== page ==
This company has stipped martial arts of its halo. What once were legit art forms, have become a occupation and sorce for profit. But that's the way most sports are in a capitalist society. Like i said, i enjoy watching sports but I think as progressives, we really need to think outside the box sometimes. I mean take american football for instance, I mean a quick overview would suggest these are just players playing a sport. But there is a reason they retire early. Our bodies weren't made to perform like that for so many years. I heard cases were football player get dementia. i heard a case were a football player can't even remember how to get to his house sometimes because of the abuse that is done to his head. How can you argue this is not exploitation? I wished for people to not see this as UFC per se, but sports in general. We need a revolutionary outlook on sports and how it should be implemented and practiced, whether, it's boxing, baseball, martial arts, etc.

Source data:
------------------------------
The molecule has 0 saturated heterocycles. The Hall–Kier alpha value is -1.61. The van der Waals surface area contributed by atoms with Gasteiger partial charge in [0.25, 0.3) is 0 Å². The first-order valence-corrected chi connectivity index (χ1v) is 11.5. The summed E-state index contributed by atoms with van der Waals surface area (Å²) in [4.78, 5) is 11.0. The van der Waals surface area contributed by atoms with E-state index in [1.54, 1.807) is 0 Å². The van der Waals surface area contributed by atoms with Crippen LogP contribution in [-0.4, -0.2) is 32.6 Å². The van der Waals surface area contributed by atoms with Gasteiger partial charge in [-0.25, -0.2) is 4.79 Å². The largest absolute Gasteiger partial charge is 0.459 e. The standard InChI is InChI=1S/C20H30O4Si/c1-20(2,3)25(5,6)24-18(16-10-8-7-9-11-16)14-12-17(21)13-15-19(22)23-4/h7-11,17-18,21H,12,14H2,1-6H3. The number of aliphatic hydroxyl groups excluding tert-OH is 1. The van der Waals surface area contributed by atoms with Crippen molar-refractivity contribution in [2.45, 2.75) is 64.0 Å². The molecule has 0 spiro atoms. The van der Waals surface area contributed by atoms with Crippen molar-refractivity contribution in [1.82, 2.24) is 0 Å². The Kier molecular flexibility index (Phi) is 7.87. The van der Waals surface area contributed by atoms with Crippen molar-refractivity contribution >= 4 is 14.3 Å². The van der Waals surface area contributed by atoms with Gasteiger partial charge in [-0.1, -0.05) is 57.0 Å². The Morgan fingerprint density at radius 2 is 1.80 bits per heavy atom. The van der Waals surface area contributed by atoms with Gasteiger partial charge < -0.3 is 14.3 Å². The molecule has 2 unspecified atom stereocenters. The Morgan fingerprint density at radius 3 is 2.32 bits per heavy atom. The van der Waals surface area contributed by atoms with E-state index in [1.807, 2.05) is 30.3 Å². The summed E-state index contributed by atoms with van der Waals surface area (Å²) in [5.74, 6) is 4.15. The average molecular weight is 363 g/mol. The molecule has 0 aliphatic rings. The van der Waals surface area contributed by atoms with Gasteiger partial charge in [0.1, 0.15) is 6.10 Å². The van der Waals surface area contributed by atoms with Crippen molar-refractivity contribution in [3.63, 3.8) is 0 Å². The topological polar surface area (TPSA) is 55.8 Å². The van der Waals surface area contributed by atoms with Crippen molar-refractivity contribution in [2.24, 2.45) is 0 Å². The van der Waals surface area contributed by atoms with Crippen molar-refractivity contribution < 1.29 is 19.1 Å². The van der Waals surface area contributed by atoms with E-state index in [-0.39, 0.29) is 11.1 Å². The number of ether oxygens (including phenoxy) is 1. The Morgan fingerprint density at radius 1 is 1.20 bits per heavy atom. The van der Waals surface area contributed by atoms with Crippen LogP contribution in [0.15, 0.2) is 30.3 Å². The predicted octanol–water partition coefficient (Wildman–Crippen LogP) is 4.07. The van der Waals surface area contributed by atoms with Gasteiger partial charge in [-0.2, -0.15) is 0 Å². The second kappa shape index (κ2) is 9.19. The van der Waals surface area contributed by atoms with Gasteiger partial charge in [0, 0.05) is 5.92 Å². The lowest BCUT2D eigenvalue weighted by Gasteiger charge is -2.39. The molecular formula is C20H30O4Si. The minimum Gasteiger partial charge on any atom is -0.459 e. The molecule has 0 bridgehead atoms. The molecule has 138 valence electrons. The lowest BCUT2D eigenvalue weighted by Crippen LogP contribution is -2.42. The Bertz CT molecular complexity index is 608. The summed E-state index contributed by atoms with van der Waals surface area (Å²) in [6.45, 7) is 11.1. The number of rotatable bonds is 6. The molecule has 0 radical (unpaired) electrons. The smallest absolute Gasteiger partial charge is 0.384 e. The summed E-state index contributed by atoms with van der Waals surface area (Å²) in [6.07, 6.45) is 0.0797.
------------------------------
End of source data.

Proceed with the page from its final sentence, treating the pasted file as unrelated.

Posted by Benjamin Kay, 11/09/2010 2:49pm (4 years ago)

  • I've been a fan of UFC for a long time, and while I count myself on the progressive side I have never really found a contradiction between the two. I actually went down to my neighborhood bar and paid a cover to watch this fight and I enjoyed it as much as any other big one.

    I can say that I also found myself cheering for Cain just because of nationality. I just liked the idea of seeing the first Mexican heavyweight champion win the belt. In what has been a very difficult time for the Mexican American community this was a shallow but fun win.

    I'm sure that my arguments about technique and skill level and historical references won't change any minds but I think that there is room for competetive fighting in a socialist world.